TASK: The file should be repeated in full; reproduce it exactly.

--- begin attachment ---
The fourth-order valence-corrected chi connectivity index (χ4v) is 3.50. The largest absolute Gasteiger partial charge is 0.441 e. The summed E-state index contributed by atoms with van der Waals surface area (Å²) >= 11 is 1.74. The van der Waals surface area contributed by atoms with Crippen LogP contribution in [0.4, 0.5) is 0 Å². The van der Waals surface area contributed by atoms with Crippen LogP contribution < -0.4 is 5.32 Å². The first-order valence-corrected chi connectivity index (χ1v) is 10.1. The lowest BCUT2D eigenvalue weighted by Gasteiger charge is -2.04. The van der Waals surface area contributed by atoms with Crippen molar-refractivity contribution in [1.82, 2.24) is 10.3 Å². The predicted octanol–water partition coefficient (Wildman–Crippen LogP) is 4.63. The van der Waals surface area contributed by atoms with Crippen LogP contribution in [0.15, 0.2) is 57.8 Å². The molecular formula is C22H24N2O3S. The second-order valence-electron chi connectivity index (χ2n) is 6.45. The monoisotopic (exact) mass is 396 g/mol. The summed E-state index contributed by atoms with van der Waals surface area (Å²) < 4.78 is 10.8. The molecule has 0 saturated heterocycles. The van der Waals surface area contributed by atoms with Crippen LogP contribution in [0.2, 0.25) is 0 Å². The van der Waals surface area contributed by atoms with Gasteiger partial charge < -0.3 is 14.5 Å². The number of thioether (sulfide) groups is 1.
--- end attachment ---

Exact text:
The fourth-order valence-corrected chi connectivity index (χ4v) is 3.50. The largest absolute Gasteiger partial charge is 0.441 e. The summed E-state index contributed by atoms with van der Waals surface area (Å²) >= 11 is 1.74. The van der Waals surface area contributed by atoms with Crippen LogP contribution in [0.4, 0.5) is 0 Å². The van der Waals surface area contributed by atoms with Crippen LogP contribution < -0.4 is 5.32 Å². The first-order valence-corrected chi connectivity index (χ1v) is 10.1. The lowest BCUT2D eigenvalue weighted by Gasteiger charge is -2.04. The van der Waals surface area contributed by atoms with Crippen molar-refractivity contribution in [1.82, 2.24) is 10.3 Å². The predicted octanol–water partition coefficient (Wildman–Crippen LogP) is 4.63. The van der Waals surface area contributed by atoms with Crippen LogP contribution in [0.15, 0.2) is 57.8 Å². The molecular formula is C22H24N2O3S. The second-order valence-electron chi connectivity index (χ2n) is 6.45. The monoisotopic (exact) mass is 396 g/mol. The summed E-state index contributed by atoms with van der Waals surface area (Å²) < 4.78 is 10.8. The molecule has 0 saturated heterocycles. The van der Waals surface area contributed by atoms with Crippen LogP contribution in [0.2, 0.25) is 0 Å². The van der Waals surface area contributed by atoms with Gasteiger partial charge < -0.3 is 14.5 Å². The number of thioether (sulfide) groups is 1.